Chabad links to Hebron for holiday event
Soldiers seen on screen as Hanukka is marked at East Brunswick mall
Hundreds gathered at a shopping mall in East Brunswick on the second night of Hanukka to share holiday festivities with Israeli soldiers stationed in Hebron.
The Dec. 9 program at Brunswick Square Mall was sponsored by Chabad of East Brunswick.
Appearing via Skype, a handful of soldiers lit hanukkiot at 2 a.m. Israel time before Chabad director Rabbi Aryeh Goodman lit a large menora at the mall.
“Hag sameah,” said Yoni Bleichbard, the civilian chief of security for the Jewish enclave in the West Bank city. His “Happy holiday” wish went out to those watching on a laptop computer after the soldiers left to get some sleep. “I want to wish everybody a happy Hanukka. It is great to be here with you even if you are more than 6,000 miles away. It means so much to all of us here. I want to wish you a lot of mazel [luck]. If you come to Hebron I look forward to meeting you personally.”
Afterward, youngsters lined up to speak with Bleichbard via the computer.
“We are one family,” Goodman told the crowd. “We work hand in hand with Israel because we are am Yisrael chai” — one Jewish people — and because Israeli soldiers “put themselves on the line every day.”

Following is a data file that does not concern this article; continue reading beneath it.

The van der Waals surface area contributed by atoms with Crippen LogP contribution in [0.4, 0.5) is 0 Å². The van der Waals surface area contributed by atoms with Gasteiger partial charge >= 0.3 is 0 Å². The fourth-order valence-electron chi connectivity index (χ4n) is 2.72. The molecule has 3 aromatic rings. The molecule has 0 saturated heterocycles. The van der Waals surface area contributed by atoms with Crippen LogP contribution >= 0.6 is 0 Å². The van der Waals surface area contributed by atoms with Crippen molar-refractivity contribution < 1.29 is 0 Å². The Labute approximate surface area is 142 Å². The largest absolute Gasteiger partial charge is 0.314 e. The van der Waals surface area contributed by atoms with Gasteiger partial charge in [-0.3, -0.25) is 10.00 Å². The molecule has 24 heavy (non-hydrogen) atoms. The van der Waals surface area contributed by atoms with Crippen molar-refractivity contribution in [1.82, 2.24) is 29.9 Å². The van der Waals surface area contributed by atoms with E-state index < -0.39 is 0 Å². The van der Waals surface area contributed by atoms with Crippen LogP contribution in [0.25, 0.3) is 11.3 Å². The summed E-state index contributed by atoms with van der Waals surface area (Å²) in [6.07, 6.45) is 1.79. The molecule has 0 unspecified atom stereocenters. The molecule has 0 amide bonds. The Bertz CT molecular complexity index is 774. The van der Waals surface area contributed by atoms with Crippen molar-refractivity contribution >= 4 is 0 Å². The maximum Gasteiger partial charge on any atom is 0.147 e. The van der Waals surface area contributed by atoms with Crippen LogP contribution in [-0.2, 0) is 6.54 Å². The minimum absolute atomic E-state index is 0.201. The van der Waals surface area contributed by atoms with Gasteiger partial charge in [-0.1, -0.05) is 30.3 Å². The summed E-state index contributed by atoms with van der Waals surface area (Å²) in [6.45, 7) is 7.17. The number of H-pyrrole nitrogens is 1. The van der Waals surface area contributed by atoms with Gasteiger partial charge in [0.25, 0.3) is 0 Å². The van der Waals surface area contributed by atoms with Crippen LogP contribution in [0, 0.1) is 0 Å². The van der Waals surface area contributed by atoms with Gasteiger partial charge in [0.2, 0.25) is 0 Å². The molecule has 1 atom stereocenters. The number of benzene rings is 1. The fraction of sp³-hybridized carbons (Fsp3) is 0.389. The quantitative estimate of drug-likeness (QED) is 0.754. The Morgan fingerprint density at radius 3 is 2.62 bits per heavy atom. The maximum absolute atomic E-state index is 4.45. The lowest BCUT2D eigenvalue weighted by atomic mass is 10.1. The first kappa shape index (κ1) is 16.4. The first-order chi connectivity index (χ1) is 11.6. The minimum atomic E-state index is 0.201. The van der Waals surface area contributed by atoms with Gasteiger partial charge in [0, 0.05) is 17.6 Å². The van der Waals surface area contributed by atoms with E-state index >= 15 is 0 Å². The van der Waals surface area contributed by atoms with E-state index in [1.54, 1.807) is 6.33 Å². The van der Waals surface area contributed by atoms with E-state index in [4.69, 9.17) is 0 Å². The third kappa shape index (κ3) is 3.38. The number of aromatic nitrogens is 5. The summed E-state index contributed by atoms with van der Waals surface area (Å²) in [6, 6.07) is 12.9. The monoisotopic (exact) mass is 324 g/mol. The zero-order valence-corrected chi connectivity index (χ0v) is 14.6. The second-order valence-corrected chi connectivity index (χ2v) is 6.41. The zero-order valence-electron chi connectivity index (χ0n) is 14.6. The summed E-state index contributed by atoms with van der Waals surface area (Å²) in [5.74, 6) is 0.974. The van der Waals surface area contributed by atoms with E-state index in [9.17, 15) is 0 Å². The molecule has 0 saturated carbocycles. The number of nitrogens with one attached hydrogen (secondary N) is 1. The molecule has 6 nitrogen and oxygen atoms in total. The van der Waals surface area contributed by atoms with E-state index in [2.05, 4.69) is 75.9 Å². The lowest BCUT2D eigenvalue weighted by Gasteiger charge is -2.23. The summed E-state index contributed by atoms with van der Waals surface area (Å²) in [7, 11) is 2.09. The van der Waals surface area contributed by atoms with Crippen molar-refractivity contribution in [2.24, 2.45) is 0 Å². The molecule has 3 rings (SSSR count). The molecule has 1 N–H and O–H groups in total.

Hebron has a heavily fortified population of about 800 settlers and yeshiva students living among a Palestinian population of 150,000 or more. It is often the site of clashes between Jews and Arabs.
Goodman recalled a recent bar mitzva he helped arrange in Hebron that was attended by IDF members. “All of a sudden their radios went off and about 30 of them ran into the city,” said Goodman. “We never found out what happened but they came back about an hour later.”
Youngsters at the mall enjoyed latkes, doughnuts, cotton candy, and chocolate Hanukka gelt and made holiday crafts. Children were also matched as pen-pals with IDF members.
Hollin Barth, six, of East Brunswick sang “I Have a Little Dreidel” for Bleichbard at the urging of his parents.
Abby Goldstein, seven, of East Brunswick explained the holiday’s significance to a reporter.
“It’s Hanukka, which is a festival we celebrate because we won,” she said.
Shoshana Baskind of East Brunswick brought her three-week-old daughter Sophie to her first Hanukka celebration, along her with seven-year-old son and four-year-old daughter.
“We come every year because we really enjoy the community aspect of lighting the menora with friends and other members of the community,” Baskind said. “Also, my son was really excited about seeing an Israeli soldier. He really wanted to come because he had never before seen an Israeli soldier.”